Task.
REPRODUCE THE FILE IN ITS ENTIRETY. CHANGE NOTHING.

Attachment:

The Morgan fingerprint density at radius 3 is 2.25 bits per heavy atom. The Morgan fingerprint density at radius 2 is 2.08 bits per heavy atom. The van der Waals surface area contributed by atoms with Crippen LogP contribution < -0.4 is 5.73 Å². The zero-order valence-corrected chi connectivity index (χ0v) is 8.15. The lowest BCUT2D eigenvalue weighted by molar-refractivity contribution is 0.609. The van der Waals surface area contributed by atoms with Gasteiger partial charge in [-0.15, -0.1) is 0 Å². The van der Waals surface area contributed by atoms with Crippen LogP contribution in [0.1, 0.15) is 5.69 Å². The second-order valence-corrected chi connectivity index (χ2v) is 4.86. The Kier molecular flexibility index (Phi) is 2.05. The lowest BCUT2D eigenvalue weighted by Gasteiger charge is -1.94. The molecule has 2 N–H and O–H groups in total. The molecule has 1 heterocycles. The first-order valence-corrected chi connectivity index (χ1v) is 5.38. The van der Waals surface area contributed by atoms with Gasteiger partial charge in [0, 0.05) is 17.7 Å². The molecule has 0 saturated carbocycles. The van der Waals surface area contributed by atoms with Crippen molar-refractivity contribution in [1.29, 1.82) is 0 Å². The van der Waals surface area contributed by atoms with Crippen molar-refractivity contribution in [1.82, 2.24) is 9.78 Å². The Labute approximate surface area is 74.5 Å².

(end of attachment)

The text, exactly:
The Morgan fingerprint density at radius 3 is 2.25 bits per heavy atom. The Morgan fingerprint density at radius 2 is 2.08 bits per heavy atom. The van der Waals surface area contributed by atoms with Crippen LogP contribution < -0.4 is 5.73 Å². The zero-order valence-corrected chi connectivity index (χ0v) is 8.15. The lowest BCUT2D eigenvalue weighted by molar-refractivity contribution is 0.609. The van der Waals surface area contributed by atoms with Gasteiger partial charge in [-0.15, -0.1) is 0 Å². The van der Waals surface area contributed by atoms with Crippen LogP contribution in [0.1, 0.15) is 5.69 Å². The second-order valence-corrected chi connectivity index (χ2v) is 4.86. The Kier molecular flexibility index (Phi) is 2.05. The lowest BCUT2D eigenvalue weighted by Gasteiger charge is -1.94. The molecule has 2 N–H and O–H groups in total. The molecule has 1 heterocycles. The first-order valence-corrected chi connectivity index (χ1v) is 5.38. The van der Waals surface area contributed by atoms with Gasteiger partial charge in [0, 0.05) is 17.7 Å². The molecule has 0 saturated carbocycles. The van der Waals surface area contributed by atoms with Crippen molar-refractivity contribution in [1.29, 1.82) is 0 Å². The van der Waals surface area contributed by atoms with Crippen molar-refractivity contribution in [1.82, 2.24) is 9.78 Å². The Labute approximate surface area is 74.5 Å².